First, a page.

Reading the Old Testament story of Ruth brings into focus the powerful truth that the story of our lives intersects with God’s story for human history. There are four aspects to Ruth’s story that struck me as I read it this time around as part of “Through the Bible 2011.”
Ruth enters into the story of Scripture through loss. The first chapter of Ruth appears to feature Ruth’s mother-in-law, Naomi, as the main character. Naomi’s husband and two sons die while she is in the land of Moab. With no family support structure there, Naomi decides to return to her home in Bethlehem. In Naomi’s grief and loss, her two daughters-in-law, Ruth and Orpah, follow her but she tells them to return to their own families in Moab. Here we find three widows caught up in a season of deep difficulty. Orpah stays in Moab, but Ruth follows Naomi back to Bethlehem. Ruth’s story begins with grief and loss. It may have seemed like the end for her, but it was not. God still had plans for Ruth. Many times in our lives we encounter seasons of loss that seem like the end of things. But what was true for Ruth is also true for us: God still has plans for us.
Back in Bethlehem, there is still little for these two widows, Naomi and Ruth. According to the provision of God’s law (Deuteronomy 24:19-22), Ruth gleans grain from the fields of someone nearby in order for Naomi and her to survive. In the irony of God’s provision, Ruth unwittingly gleans grain from a near relative of Naomi named Boaz. Boaz is gracious to Ruth in her loss and poverty. He offers her freedom to gather grain, protection from those who might take advantage of her, and abundance beyond her asking. In another dramatic turn, we find out that Boaz is actually one of two relatives who could serve the role of kinsman-redeemer. The kinsman-redeemer is one who can redeem the lost land of a poor relative as part of their own territory (Leviticus 25:25-55). Boaz can redeem the land but knows that, as part of the bargain, Ruth must become his spouse. Boaz chooses to act on this opportunity, redeeming the land and taking Ruth as his spouse. Ruth’s story is no longer dominated by loss but is now dominated by redemption and grace. For us, many of our deepest seasons of loss are actually the platforms in which God wants to bring redemption into our lives in profound ways.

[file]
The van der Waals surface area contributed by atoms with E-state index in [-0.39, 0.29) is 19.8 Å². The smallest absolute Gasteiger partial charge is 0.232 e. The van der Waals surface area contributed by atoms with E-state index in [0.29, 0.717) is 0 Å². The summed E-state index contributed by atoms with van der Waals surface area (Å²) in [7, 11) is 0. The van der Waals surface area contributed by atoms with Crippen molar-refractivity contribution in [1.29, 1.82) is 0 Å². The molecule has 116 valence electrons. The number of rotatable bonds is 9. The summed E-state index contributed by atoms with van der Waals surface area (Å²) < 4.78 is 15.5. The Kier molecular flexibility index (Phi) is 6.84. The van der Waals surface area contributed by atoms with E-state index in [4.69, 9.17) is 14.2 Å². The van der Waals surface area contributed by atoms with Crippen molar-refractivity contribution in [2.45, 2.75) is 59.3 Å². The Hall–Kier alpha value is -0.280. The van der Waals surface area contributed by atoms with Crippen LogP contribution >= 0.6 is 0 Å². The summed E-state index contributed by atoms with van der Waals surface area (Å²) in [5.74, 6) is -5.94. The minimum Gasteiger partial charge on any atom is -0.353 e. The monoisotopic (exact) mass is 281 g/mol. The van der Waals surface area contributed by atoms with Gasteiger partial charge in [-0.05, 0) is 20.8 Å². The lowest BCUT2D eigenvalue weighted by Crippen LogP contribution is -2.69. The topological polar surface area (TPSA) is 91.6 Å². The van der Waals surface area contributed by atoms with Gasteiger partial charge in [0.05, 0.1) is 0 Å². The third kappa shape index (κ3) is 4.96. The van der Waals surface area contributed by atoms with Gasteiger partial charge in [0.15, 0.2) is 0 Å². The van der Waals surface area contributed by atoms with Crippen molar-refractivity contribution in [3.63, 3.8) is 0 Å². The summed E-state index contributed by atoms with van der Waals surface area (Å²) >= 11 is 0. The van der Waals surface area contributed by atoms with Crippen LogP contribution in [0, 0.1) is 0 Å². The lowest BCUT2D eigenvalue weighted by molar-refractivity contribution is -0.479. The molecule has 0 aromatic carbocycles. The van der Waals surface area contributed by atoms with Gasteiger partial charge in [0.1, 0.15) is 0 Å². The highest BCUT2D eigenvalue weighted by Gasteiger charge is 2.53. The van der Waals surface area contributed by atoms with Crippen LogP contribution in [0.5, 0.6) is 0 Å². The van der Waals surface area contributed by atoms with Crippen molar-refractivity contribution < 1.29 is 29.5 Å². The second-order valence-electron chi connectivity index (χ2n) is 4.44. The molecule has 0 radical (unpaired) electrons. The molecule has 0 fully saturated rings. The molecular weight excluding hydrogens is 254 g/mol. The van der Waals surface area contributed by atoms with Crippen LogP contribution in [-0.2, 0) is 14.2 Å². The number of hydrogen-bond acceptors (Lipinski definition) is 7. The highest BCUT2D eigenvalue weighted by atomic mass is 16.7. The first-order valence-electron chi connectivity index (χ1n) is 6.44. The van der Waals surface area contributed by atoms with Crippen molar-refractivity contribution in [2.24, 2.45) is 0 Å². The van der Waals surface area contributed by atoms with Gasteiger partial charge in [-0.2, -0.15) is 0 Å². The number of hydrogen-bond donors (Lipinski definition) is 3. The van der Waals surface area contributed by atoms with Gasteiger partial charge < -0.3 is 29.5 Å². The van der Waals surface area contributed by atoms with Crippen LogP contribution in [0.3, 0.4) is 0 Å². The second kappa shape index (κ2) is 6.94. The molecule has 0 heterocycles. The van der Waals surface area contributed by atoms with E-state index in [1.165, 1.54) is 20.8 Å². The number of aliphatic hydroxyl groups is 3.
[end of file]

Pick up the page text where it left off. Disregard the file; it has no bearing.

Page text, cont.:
Ruth had blessed Naomi by following her. Boaz had blessed Ruth – and Naomi – through his kindness. But Ruth’s life story moves even further in blessing. As a widow she had no children, which signified a lack of God’s blessing on her marriage and life. Naomi, her mother-in-law, lost both of her sons, which also conveyed some sense that God had removed his blessing from her. This was so strong for Naomi that she asked to be called Mara, which means ‘bitter’, instead of Naomi, which means ‘pleasant’. After her marriage, Ruth conceives by Boaz and has a son named Obed. This blessing of a child – a son, no less (see Psalm 127) – brings abundant blessing to Ruth and Boaz, but also to Naomi. These three people whose family line looked to be over suddenly experience the blessing of God through this child. Ruth’s story moves from loss to redemption to blessing.
The writer of Ruth’s story gives us an epilogue that points to the deeper truth that the story of our lives intersects with God’s story for human history.
They name him Obed. He was the father of Jesse, the father of David. (Ruth 4:17)
Ruth’s story of loss, redemption, and blessing fits into God’s larger story for humanity. David, who becomes Israel’s most memorable king, is the grandson of Ruth’s son, Obed. David is the man after God’s own heart who becomes a representation of the Messiah-King to come. At the end of the day, Ruth’s story is significant not merely for what God does in her own lifetime, but more deeply significant because of how she factors into God’s larger plans. As we listen to Ruth’s story in our own lives, it is helpful to consider that God is doing something in and through us not just for ourselves but for His greater purposes.